Nursing in the Philippines is generally a thankless job. Nurses are subjected to constant stresses and are exposed to all sorts of diseases on a daily basis. All these endanger both their health and their primary source of income. The remuneration is comparable or near the minimum wage. Working conditions are inhumane especially in government hospitals. Nurses are overworked yet underpaid. To deprive them of an opportunity to improve their lot is utterly unfair.

Article XIII Section 3 of the 1987 Constitution provides for the State to afford full protection to labor, local and overseas, organized and unorganized, and promote full employment and equality of employment opportunities for all.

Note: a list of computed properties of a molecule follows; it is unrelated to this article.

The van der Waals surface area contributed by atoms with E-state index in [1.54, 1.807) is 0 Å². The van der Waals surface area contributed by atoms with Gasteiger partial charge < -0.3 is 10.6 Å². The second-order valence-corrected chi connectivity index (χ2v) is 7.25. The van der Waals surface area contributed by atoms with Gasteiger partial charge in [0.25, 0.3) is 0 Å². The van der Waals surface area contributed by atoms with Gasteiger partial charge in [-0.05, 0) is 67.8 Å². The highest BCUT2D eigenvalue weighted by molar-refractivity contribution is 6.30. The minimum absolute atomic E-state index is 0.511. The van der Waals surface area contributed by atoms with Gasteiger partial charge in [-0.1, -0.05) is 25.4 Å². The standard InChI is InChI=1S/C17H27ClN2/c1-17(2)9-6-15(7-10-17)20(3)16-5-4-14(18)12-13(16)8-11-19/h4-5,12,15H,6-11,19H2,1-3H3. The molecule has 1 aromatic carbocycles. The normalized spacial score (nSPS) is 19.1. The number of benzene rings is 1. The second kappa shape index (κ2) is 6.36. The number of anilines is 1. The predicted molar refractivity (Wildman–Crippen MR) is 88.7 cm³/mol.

The legislations proposed by Dr. Tranquilino B. Carmona and Dr. Janette L. Garin negate the very essence of providing full and equal employment opportunities for all as it constraints nurses from seeking employment abroad sans the required mandatory service.

Moreover, the Bill of Rights guarantees every person's right to life, liberty, and property as well as equal protection of the laws. The practice of a profession falls under the meaning of property. The clause on the equal protection of the laws provide that no law shall be enacted that will benefit or affect a single class or group only. Restricting nurses to seek employment abroad while allowing other professionals like engineers, computer programmers, and sea men to freely seek employment overseas is class legislation and therefore, unconstitutional.